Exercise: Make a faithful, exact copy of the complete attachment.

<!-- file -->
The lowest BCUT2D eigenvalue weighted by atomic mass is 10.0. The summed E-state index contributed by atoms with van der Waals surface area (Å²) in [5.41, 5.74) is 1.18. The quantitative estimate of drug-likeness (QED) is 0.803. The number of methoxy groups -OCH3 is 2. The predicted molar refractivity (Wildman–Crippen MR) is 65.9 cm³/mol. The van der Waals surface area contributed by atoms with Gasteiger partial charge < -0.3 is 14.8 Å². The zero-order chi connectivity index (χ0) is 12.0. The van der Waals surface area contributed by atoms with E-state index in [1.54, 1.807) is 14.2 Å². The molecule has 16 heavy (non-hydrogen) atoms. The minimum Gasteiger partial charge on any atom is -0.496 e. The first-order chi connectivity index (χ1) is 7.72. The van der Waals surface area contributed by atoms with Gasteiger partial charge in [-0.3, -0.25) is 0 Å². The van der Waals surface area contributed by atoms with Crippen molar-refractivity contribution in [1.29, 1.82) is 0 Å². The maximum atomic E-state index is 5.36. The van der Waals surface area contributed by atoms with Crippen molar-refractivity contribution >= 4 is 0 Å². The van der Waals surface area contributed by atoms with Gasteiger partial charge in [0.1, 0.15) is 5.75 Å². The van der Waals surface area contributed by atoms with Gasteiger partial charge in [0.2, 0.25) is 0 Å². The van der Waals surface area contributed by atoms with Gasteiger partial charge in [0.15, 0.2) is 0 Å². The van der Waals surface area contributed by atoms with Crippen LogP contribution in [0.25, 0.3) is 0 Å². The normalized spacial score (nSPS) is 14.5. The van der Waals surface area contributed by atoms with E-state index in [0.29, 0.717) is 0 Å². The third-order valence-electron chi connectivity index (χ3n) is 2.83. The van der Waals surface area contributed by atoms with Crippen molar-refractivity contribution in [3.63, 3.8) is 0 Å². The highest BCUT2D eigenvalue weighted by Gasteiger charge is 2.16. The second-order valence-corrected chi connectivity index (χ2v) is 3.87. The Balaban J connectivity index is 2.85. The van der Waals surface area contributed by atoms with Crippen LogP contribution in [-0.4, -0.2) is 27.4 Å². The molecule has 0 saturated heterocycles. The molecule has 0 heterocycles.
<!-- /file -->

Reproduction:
The lowest BCUT2D eigenvalue weighted by atomic mass is 10.0. The summed E-state index contributed by atoms with van der Waals surface area (Å²) in [5.41, 5.74) is 1.18. The quantitative estimate of drug-likeness (QED) is 0.803. The number of methoxy groups -OCH3 is 2. The predicted molar refractivity (Wildman–Crippen MR) is 65.9 cm³/mol. The van der Waals surface area contributed by atoms with Gasteiger partial charge < -0.3 is 14.8 Å². The zero-order chi connectivity index (χ0) is 12.0. The van der Waals surface area contributed by atoms with E-state index in [1.54, 1.807) is 14.2 Å². The molecule has 16 heavy (non-hydrogen) atoms. The minimum Gasteiger partial charge on any atom is -0.496 e. The first-order chi connectivity index (χ1) is 7.72. The van der Waals surface area contributed by atoms with Gasteiger partial charge in [-0.3, -0.25) is 0 Å². The van der Waals surface area contributed by atoms with Crippen molar-refractivity contribution in [1.29, 1.82) is 0 Å². The maximum atomic E-state index is 5.36. The van der Waals surface area contributed by atoms with Crippen molar-refractivity contribution >= 4 is 0 Å². The van der Waals surface area contributed by atoms with Gasteiger partial charge in [0.1, 0.15) is 5.75 Å². The van der Waals surface area contributed by atoms with Gasteiger partial charge in [0.2, 0.25) is 0 Å². The van der Waals surface area contributed by atoms with Gasteiger partial charge in [0.15, 0.2) is 0 Å². The van der Waals surface area contributed by atoms with Crippen LogP contribution in [0.25, 0.3) is 0 Å². The normalized spacial score (nSPS) is 14.5. The van der Waals surface area contributed by atoms with E-state index in [0.29, 0.717) is 0 Å². The third-order valence-electron chi connectivity index (χ3n) is 2.83. The van der Waals surface area contributed by atoms with Crippen molar-refractivity contribution in [3.63, 3.8) is 0 Å². The highest BCUT2D eigenvalue weighted by Gasteiger charge is 2.16. The second-order valence-corrected chi connectivity index (χ2v) is 3.87. The Balaban J connectivity index is 2.85. The van der Waals surface area contributed by atoms with Crippen LogP contribution in [-0.4, -0.2) is 27.4 Å². The molecule has 0 saturated heterocycles. The molecule has 0 heterocycles.